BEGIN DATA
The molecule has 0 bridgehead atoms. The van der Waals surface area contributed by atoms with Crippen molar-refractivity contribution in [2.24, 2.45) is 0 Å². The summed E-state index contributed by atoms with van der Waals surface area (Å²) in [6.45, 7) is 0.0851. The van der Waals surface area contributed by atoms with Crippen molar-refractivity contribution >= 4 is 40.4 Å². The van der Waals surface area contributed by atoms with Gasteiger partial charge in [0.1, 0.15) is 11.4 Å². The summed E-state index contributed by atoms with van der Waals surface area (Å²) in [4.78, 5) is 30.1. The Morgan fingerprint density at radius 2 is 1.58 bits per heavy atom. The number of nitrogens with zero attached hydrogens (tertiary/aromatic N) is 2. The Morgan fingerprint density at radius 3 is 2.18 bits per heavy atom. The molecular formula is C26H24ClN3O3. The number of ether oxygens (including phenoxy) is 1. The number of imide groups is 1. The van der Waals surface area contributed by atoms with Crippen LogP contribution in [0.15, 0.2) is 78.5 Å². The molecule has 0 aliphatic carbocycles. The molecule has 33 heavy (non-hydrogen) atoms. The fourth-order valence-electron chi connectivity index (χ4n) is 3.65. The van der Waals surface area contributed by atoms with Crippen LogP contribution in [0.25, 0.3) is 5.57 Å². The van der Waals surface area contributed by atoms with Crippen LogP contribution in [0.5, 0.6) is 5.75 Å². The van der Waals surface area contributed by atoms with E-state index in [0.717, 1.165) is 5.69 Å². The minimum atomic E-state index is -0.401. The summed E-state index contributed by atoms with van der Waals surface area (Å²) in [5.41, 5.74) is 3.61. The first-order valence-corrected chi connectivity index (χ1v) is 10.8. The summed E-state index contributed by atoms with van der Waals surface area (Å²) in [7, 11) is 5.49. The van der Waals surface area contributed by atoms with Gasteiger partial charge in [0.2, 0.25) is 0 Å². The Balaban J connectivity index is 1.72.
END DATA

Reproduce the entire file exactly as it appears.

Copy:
The molecule has 0 bridgehead atoms. The van der Waals surface area contributed by atoms with Crippen molar-refractivity contribution in [2.24, 2.45) is 0 Å². The summed E-state index contributed by atoms with van der Waals surface area (Å²) in [6.45, 7) is 0.0851. The van der Waals surface area contributed by atoms with Crippen molar-refractivity contribution >= 4 is 40.4 Å². The van der Waals surface area contributed by atoms with Gasteiger partial charge in [0.1, 0.15) is 11.4 Å². The summed E-state index contributed by atoms with van der Waals surface area (Å²) in [4.78, 5) is 30.1. The Morgan fingerprint density at radius 2 is 1.58 bits per heavy atom. The number of nitrogens with zero attached hydrogens (tertiary/aromatic N) is 2. The Morgan fingerprint density at radius 3 is 2.18 bits per heavy atom. The molecular formula is C26H24ClN3O3. The number of ether oxygens (including phenoxy) is 1. The number of imide groups is 1. The van der Waals surface area contributed by atoms with Crippen LogP contribution in [0.15, 0.2) is 78.5 Å². The molecule has 0 aliphatic carbocycles. The molecule has 33 heavy (non-hydrogen) atoms. The fourth-order valence-electron chi connectivity index (χ4n) is 3.65. The van der Waals surface area contributed by atoms with Crippen LogP contribution in [0.25, 0.3) is 5.57 Å². The van der Waals surface area contributed by atoms with Crippen LogP contribution in [0.5, 0.6) is 5.75 Å². The van der Waals surface area contributed by atoms with E-state index in [0.717, 1.165) is 5.69 Å². The minimum atomic E-state index is -0.401. The summed E-state index contributed by atoms with van der Waals surface area (Å²) in [5.41, 5.74) is 3.61. The first-order valence-corrected chi connectivity index (χ1v) is 10.8. The summed E-state index contributed by atoms with van der Waals surface area (Å²) in [7, 11) is 5.49. The van der Waals surface area contributed by atoms with Gasteiger partial charge in [0.2, 0.25) is 0 Å². The Balaban J connectivity index is 1.72.